Panasonic G10 vs GX7
The Panasonic Lumix DMC-G10 and the Panasonic Lumix DMC-GX7 are two digital cameras that were revealed to the public, respectively, in March 2010 and August 2013. Both the G10 and the GX7 are mirrorless interchangeable lens cameras that are equipped with a Four Thirds sensor. The G10 has a resolution of 12 megapixels, whereas the GX7 provides 15.8 MP.
Below is an overview of the main specs of the two cameras as a starting point for the comparison.
Going beyond this snapshot of core features and characteristics, what are the differences between the Panasonic Lumix DMC-G10 and the Panasonic Lumix DMC-GX7? Which one should you buy? Read on to find out how these two cameras compare with respect to their body size, their imaging sensors, their shooting features, their input-output connections, and their reception by expert reviewers.
The physical size and weight of the Panasonic G10 and the Panasonic GX7 are illustrated in the side-by-side display below. The two cameras are presented according to their relative size. Three successive views from the front, the top, and the rear are shown. All size dimensions are rounded to the nearest millimeter.
The GX7 can be obtained in two different colors (black, silver), while the G10 is only available in black.
If the front view area (width x height) of the cameras is taken as an aggregate measure of their size, the Panasonic GX7 is notably smaller (16 percent) than the Panasonic G10. However, the GX7 is slightly heavier (4 percent) than the G10. In this context, it is worth noting that neither the G10 nor the GX7 are weather-sealed.
The above size and weight comparisons are to some extent incomplete since they do not consider the interchangeable lenses that both of these cameras require. In this particular case, both cameras feature the same lens mount, so that they can use the same lenses. You can compare the optics available in the Micro Four Thirds Lens Catalog. Mirrorless cameras, such as the two under consideration, have the additional advantage of having a short flange to focal plane distance, which makes it possible to mount many lenses from other systems onto the camera via adapters.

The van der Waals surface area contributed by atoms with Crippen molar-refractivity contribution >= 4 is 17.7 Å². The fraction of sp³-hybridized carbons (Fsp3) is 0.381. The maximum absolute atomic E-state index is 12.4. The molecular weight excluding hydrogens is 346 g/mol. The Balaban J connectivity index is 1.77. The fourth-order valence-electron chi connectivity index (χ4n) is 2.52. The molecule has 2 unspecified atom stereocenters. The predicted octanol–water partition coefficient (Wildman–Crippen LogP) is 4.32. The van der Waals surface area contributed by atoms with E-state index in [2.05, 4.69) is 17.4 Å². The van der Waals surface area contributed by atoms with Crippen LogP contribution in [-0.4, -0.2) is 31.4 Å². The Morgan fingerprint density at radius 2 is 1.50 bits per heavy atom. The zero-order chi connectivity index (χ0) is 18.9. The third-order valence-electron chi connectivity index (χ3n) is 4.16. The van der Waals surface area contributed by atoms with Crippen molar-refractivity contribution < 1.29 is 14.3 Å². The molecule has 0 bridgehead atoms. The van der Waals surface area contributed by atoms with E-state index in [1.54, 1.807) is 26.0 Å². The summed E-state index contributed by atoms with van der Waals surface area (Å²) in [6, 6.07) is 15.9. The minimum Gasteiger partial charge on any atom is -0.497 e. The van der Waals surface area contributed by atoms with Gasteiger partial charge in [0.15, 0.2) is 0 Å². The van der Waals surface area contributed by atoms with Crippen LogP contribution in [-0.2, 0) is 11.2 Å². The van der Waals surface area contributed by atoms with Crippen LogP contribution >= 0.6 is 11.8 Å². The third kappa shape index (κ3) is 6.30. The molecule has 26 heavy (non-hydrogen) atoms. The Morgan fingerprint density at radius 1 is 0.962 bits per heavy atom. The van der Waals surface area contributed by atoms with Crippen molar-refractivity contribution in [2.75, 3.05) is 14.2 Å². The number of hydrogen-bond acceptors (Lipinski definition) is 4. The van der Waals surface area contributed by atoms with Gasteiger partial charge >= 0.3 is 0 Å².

The adjacent table lists the principal physical characteristics of the two cameras alongside a wider set of alternatives. If you want to switch the focus of the display and review another camera pair, you can move across to the CAM-parator tool and choose from the broad selection of possible camera comparisons there.
|1.||Panasonic G10||124 mm||84 mm||74 mm||388 g||380||n||Mar 2010||499|
|2.||Panasonic GX7||123 mm||71 mm||55 mm||402 g||350||n||Aug 2013||999|
|3.||Olympus E-M10||119 mm||82 mm||46 mm||396 g||320||n||Jan 2014||699|
|4.||Olympus E-PL7||115 mm||67 mm||38 mm||357 g||350||n||Aug 2014||599|
|5.||Olympus E-P5||122 mm||69 mm||37 mm||420 g||330||n||May 2013||999|
|6.||Olympus E-PL2||114 mm||72 mm||42 mm||362 g||280||n||Jan 2011||599|
|7.||Olympus E-PL1||115 mm||72 mm||42 mm||334 g||290||n||Feb 2010||599|
|8.||Panasonic GX85||122 mm||71 mm||44 mm||426 g||290||n||Apr 2016||799|
|9.||Panasonic GF5||108 mm||67 mm||37 mm||267 g||360||n||Apr 2012||499|
|10.||Panasonic G3||115 mm||84 mm||47 mm||336 g||270||n||May 2011||599|
|11.||Panasonic GF3||108 mm||67 mm||32 mm||264 g||300||n||Jun 2011||549|
|12.||Panasonic G2||124 mm||84 mm||74 mm||428 g||360||n||Mar 2010||599|
|13.||Panasonic GF2||113 mm||68 mm||33 mm||310 g||300||n||Nov 2010||549|
|14.||Panasonic GH2||124 mm||90 mm||76 mm||442 g||330||n||Sep 2010||899|
|15.||Panasonic GF1||119 mm||71 mm||36 mm||385 g||380||n||Sep 2009||749|
|16.||Panasonic G1||124 mm||84 mm||45 mm||360 g||410||n||Sep 2008||599|
|Notes: Measurements and pricing do not include easily detachable parts, such as add-on or interchangeable lenses or optional viewfinders.|